The latest Terrorism and Political Violence Map for 2011 released by Aon Risk Solutions has revealed a significant increase in political violence risk on the African continent. The map, which acts as a gauge for the intensity of terrorism and political risk to international business in each country, has named Zimbabwe, Nigeria, Egypt and Libya, among others in Africa, as countries with the most severe risk levels in the world.
According to the map, South Africa’s country level risk is rated as medium, on par with countries such as Russia, Saudi Arabia, Turkey and Cambodia.
Nico Bianco, executive head of risk consulting at Aon South Africa, says that South African businesses that have commercial interests in Africa need to be vigilant of this increase in political risks.
“The map integrates an increase in risks that are not only exclusive to terrorism,” says Bianco. “Businesses are equally faced with threats to their sustainability, business continuity and future growth from political violence, strikes, riots and civil war. In this regard, coup risk and rebellions in Africa reflect a continent that presents a significant political violence risk.”
Bianco says the map highlights the need for businesses to be well informed of the current trends developing rapidly across the world in order to protect their business interests.
“The reality of the situation is that threats to commercial success exist in a variety of forms and the updated map seeks not to undermine the incidence or severity of terrorist threats, but to promote a more holistic approach to risk management services in Africa.”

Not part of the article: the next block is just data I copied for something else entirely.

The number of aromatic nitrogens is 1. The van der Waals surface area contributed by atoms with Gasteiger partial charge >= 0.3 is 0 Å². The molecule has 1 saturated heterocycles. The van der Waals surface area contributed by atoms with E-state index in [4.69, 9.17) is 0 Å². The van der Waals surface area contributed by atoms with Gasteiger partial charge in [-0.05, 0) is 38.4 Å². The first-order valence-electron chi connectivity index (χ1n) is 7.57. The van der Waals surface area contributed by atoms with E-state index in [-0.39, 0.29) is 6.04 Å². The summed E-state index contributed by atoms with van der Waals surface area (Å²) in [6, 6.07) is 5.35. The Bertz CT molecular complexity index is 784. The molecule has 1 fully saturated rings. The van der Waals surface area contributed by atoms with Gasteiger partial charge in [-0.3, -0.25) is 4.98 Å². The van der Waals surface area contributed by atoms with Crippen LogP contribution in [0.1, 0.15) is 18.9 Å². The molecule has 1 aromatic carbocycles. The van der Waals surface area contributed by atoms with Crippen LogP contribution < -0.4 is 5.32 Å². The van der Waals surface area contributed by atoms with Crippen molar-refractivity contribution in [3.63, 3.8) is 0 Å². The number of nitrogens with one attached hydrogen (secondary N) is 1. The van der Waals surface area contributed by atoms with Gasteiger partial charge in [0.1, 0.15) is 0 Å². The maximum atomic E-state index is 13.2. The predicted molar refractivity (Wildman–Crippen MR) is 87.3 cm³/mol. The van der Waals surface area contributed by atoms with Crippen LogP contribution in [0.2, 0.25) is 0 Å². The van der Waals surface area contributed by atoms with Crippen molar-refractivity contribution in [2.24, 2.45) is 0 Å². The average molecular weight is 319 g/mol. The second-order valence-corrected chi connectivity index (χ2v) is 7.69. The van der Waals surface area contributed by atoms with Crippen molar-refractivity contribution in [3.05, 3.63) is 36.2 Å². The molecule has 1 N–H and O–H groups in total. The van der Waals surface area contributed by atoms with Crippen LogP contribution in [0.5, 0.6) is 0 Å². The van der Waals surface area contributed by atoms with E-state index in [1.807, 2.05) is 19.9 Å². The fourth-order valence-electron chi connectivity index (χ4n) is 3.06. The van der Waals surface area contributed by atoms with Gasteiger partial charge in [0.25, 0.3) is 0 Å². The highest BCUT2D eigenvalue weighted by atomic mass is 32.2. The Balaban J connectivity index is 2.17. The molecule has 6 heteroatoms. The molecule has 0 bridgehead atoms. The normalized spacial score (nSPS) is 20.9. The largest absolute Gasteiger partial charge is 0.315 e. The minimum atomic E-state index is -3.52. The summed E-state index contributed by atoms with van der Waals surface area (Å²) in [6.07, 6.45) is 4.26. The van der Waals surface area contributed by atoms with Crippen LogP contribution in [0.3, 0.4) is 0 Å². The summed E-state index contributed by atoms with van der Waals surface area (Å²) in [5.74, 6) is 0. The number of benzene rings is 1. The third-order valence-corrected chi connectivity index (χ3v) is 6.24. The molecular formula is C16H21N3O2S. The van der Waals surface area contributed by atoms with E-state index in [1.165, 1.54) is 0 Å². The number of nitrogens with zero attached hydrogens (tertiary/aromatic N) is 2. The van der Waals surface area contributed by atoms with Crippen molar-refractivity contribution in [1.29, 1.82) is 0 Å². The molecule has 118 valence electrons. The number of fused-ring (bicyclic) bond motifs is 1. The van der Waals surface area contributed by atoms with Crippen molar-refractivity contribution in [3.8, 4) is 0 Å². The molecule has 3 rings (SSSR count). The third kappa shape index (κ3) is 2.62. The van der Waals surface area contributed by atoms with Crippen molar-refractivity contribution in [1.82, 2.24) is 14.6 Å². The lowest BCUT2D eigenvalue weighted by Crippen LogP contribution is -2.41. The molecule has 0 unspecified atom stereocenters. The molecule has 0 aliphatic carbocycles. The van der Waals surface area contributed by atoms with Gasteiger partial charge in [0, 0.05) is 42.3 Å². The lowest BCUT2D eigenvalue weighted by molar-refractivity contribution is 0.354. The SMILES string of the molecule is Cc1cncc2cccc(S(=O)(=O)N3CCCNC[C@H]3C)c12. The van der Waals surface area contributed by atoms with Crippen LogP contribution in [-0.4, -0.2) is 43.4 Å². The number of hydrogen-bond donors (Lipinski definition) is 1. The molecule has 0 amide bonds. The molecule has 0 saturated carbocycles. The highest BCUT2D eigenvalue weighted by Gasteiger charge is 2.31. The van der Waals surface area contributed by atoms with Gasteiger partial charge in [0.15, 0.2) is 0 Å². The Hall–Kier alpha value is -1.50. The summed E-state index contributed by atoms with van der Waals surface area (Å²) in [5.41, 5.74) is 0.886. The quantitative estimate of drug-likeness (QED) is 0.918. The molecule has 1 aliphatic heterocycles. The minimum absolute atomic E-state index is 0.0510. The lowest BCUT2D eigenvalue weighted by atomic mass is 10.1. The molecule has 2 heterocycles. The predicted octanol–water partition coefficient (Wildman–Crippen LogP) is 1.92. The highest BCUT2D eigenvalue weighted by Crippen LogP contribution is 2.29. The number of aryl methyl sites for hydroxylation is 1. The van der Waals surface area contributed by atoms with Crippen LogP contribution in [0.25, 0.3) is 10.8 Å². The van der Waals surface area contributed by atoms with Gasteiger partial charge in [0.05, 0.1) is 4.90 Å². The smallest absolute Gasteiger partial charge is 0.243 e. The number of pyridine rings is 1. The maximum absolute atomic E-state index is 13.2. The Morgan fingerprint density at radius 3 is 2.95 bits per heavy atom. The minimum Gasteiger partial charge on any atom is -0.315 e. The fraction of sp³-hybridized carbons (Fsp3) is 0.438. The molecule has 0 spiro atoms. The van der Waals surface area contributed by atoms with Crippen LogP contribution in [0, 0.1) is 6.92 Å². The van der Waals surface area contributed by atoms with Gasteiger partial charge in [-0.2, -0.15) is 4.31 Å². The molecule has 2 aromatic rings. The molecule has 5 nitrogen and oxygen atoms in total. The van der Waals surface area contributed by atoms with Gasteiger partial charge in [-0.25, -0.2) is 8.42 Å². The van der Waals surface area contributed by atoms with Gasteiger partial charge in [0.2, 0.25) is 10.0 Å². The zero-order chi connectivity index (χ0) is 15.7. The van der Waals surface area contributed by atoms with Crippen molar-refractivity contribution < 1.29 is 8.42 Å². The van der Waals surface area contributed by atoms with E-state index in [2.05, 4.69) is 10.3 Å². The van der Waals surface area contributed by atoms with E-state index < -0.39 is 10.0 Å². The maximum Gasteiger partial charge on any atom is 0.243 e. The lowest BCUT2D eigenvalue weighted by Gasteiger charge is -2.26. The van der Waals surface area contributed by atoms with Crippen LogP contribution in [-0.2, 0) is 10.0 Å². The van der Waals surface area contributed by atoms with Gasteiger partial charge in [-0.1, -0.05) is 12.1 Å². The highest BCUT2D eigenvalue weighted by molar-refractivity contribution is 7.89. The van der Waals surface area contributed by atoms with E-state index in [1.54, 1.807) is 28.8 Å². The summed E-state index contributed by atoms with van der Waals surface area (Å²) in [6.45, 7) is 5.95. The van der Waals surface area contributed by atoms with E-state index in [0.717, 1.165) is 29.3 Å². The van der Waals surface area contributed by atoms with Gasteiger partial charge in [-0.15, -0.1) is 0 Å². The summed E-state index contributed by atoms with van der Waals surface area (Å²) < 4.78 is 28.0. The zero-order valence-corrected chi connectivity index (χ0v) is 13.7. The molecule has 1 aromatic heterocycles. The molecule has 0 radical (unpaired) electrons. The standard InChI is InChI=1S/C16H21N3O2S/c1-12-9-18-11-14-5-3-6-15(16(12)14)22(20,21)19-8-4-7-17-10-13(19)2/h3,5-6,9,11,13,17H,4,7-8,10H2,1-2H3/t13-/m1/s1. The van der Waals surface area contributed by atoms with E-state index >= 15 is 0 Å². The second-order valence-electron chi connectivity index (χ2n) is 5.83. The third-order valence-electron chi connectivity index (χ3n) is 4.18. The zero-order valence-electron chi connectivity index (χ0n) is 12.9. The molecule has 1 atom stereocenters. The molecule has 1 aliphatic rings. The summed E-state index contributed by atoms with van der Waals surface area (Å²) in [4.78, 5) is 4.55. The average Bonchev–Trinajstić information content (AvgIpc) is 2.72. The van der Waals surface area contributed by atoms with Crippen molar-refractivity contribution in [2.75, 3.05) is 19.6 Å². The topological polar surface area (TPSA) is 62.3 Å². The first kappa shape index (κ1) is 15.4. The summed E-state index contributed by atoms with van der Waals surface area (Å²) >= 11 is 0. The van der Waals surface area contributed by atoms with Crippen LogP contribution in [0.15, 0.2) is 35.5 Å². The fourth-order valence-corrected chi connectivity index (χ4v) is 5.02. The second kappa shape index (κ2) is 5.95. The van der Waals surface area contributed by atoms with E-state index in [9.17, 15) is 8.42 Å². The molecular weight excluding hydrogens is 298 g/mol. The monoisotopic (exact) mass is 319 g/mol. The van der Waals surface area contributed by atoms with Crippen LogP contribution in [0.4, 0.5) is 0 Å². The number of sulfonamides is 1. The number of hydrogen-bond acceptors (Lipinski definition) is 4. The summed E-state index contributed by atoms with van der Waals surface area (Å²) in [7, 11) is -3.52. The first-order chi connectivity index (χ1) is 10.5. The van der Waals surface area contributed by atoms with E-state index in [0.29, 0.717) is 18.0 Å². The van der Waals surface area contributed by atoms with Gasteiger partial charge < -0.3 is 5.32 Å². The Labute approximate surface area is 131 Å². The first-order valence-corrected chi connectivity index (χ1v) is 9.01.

He says companies should develop contingency plans to avert the possibility of suffering a discontinuation of business operations by identifying the threats they face and implement a comprehensive risk management program to protect their employees, physical assets and profitability.
Bianco advises that South African companies with commercial interests abroad should adhere to the following guidelines:
* Conduct risk management audits via a reputable risk management provider;
* Keep abreast of the socio-political sphere of the country of interest;
* Make use of accurate and up-to-date country risk analysis reports;
* Develop and regularly update a business continuity process;
* Implement a check-in service with a designated local contact to provide ‘on-the-ground’ situational updates for satellite offices potentially at risk;
* Implement an escalation process using local personnel and/or associates if employees becomes unreachable during elevated risk situations;
* Provide risk management training seminars with employees based in high risk countries.
Bianco says each business will have different requirements when it comes to risk management and should seek professional advice. “Risk management programmes will involve a mix of both insurance and risk mitigation measures such as implementing and educating staff on personal security policies; improving security of physical assets such as buildings and other infrastructure, and ensuring comprehensive response procedures are in place to deal with low-frequency, but high-impact events.”